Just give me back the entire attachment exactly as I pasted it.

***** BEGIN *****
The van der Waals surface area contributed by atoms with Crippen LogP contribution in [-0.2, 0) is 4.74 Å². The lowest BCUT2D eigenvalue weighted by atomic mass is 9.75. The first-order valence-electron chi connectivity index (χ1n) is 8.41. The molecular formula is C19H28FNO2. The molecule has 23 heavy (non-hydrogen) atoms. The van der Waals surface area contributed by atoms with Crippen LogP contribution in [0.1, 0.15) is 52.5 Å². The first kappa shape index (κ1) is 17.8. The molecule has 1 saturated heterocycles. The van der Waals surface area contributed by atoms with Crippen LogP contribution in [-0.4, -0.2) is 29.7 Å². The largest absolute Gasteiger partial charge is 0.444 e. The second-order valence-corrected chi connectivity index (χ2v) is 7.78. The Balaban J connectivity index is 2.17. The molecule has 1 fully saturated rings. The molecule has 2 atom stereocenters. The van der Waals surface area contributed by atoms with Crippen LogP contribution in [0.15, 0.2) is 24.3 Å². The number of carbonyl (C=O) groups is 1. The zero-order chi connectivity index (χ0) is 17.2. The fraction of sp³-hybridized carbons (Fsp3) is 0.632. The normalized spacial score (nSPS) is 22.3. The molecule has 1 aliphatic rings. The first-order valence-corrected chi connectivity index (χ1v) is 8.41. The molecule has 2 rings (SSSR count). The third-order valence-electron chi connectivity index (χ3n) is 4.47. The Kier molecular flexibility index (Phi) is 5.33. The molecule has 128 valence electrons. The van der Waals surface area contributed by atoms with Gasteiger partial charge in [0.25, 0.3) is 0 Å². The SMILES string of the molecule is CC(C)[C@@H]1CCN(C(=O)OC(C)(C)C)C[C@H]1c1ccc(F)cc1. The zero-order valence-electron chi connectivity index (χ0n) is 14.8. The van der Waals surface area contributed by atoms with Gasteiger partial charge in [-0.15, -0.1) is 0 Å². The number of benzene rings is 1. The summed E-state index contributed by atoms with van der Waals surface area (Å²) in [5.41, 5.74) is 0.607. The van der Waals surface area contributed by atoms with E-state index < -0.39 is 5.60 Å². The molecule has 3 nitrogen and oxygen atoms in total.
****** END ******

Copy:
The van der Waals surface area contributed by atoms with Crippen LogP contribution in [-0.2, 0) is 4.74 Å². The lowest BCUT2D eigenvalue weighted by atomic mass is 9.75. The first-order valence-electron chi connectivity index (χ1n) is 8.41. The molecular formula is C19H28FNO2. The molecule has 23 heavy (non-hydrogen) atoms. The van der Waals surface area contributed by atoms with Crippen LogP contribution in [0.1, 0.15) is 52.5 Å². The first kappa shape index (κ1) is 17.8. The molecule has 1 saturated heterocycles. The van der Waals surface area contributed by atoms with Crippen LogP contribution in [-0.4, -0.2) is 29.7 Å². The largest absolute Gasteiger partial charge is 0.444 e. The second-order valence-corrected chi connectivity index (χ2v) is 7.78. The Balaban J connectivity index is 2.17. The molecule has 1 fully saturated rings. The molecule has 2 atom stereocenters. The van der Waals surface area contributed by atoms with Crippen LogP contribution in [0.15, 0.2) is 24.3 Å². The number of carbonyl (C=O) groups is 1. The zero-order chi connectivity index (χ0) is 17.2. The fraction of sp³-hybridized carbons (Fsp3) is 0.632. The normalized spacial score (nSPS) is 22.3. The molecule has 1 aliphatic rings. The first-order valence-corrected chi connectivity index (χ1v) is 8.41. The molecule has 2 rings (SSSR count). The third-order valence-electron chi connectivity index (χ3n) is 4.47. The Kier molecular flexibility index (Phi) is 5.33. The molecule has 128 valence electrons. The van der Waals surface area contributed by atoms with Gasteiger partial charge in [0.25, 0.3) is 0 Å². The SMILES string of the molecule is CC(C)[C@@H]1CCN(C(=O)OC(C)(C)C)C[C@H]1c1ccc(F)cc1. The zero-order valence-electron chi connectivity index (χ0n) is 14.8. The van der Waals surface area contributed by atoms with Gasteiger partial charge in [-0.15, -0.1) is 0 Å². The number of benzene rings is 1. The summed E-state index contributed by atoms with van der Waals surface area (Å²) in [5.41, 5.74) is 0.607. The van der Waals surface area contributed by atoms with E-state index < -0.39 is 5.60 Å². The molecule has 3 nitrogen and oxygen atoms in total.